“This is What Democracy Looks Like”
letter to the editor, Santa Barbara Independent
I’m home for the holidays, so I strap on my cock rocket (a missile-shaped phallus made of cardboard and tinfoil), slip into my George W. mask, and head down to the weekly peace march. I am happy to find the movement growing rapidly. But I am also attacked by a fellow activist who feels justified in destroying my costume because he feels it discredits the movement. Only one witness involves themselves.
It is well known that the WTO protests in Seattle were effective because the only masterplan was trust in the genius of people. The “magic” of Seattle has come to be called “diversity of tactics”, about which I want to convey three points.
First, every tactic accomplishes something and makes a contribution to the larger struggle as we converge. In Seattle, some people secured permits and marched, others blocked traffic with sophisticated lock and tripod systems, some hung educational banners from cranes and buildings, some invaded the newspaper boxes to spread the people’s news, some prepared for civil disobedience to raise the costs to the system, some engaged in “property crime street theater”, others wore symbolic costumes designed for a clear message to the mass media, some “unarrested” people being beaten by police, and some designed their action specifically empower fellow activists. I was one of a great many who just sat or stood with linked arms and did our best to withstand the police onslaught while talking with the delegates and press about why we were there. Humorous costumed performers in the tradition of teatro campesino traveled the weary blockades and long marches to keep our courage up by making fun of the powerful system we dare to fight.
Second, every tactic successfully speaks to some of the people we want to organize and not to others. While I may be much too afraid to lie down in front of a tank, my activist sister may feel totally pointless holding a candle. Some people have difficulty respecting a movement too fearful and comfortable to take action without first getting a city permit. Other people want to see a very rational, dignified argument against the war. Yet others believe it is important to mobilize spiritual power by drumming, burning sage, sacred dancing, or prayer. Nobody has a schtick so good it’ll work for everybody, so step back and let the “wierdos” or the “straights” communicate with their people — cause you’ll never get to them.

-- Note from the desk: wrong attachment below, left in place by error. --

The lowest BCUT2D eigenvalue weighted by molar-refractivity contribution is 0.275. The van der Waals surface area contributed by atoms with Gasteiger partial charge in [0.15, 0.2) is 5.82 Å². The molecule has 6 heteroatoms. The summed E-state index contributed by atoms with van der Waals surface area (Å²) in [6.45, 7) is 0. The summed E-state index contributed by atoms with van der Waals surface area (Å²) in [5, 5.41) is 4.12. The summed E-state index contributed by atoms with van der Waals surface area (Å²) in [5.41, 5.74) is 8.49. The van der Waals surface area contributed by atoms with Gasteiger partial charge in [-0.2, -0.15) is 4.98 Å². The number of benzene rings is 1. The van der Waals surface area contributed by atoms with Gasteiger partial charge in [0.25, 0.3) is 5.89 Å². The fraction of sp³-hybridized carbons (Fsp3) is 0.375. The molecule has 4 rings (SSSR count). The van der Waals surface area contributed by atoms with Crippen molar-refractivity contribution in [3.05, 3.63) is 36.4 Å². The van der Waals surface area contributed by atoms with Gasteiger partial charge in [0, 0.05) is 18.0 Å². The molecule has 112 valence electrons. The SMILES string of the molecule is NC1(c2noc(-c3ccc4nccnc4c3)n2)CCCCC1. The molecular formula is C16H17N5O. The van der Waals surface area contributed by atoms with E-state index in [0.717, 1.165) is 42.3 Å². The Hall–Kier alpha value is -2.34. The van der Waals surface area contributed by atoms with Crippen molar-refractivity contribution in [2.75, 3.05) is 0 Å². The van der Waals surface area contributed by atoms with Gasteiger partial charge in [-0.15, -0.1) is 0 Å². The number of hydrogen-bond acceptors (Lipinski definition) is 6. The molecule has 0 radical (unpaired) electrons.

Third, “diversity of tactics” is an experiential lesson in “what democracy looks like”. In Seattle we asserted with that chant that what appears to be messy, disorganized, and even contradictory is the social process of solidarity with respect for the contributions of all the people, coming together to work it out. We contrasted ourselves, “THIS is what democracy looks like”, with the second line, “THAT is what a police state looks like” as we pointed at the elitist system which sent robocops to chase the people away from planning the economy. When I heard the chant here in Santa Barbara, I worried that people have learned the chant, but not its meaning.
For those concerned with the fact that US democracy is not functioning, human and civil rights are being violated, and that a serious effort for non-violent conflict resolution is not being made, the movement can be a place to practice commitment to dialogue and democratic process and supporting one another’s rights. Respectful engagement with people who we feel different from is democratic. Harassing, intimidating, attacking, and policing fellow activists, or passively tolerating such acts is anti-democratic. (Anyway, the FBI is paid to do it, so we don’t need to do it to each other.)
If we really want this movement to grow, activists should welcome people bringing new analyses and tactics. When treated respectfully, anarchists actually come out to support state-sanctioned marches while pacifists have refrained from interfering with or persecuting people burning flags at anti-war rallies. Feminist and queer communities are making connections between masculinity, militarism, and patriarchal entitlement which could strengthen the analysis of the larger movement, while also making protest much more fun and culturally up-to-date.
Lastly: The man who attacked me felt that his view of my costume as offensive justified accusing me of being an infiltrator. This is a big concern for activists but we must be careful not to destroy ourselves or use it as an excuse for exclusionary behavior. Brian Glick’s must-read book War at Home: Covert Action against US Activists and What you can do about it emphasizes that the most important action to protect from infiltration is to avoid being suspicious!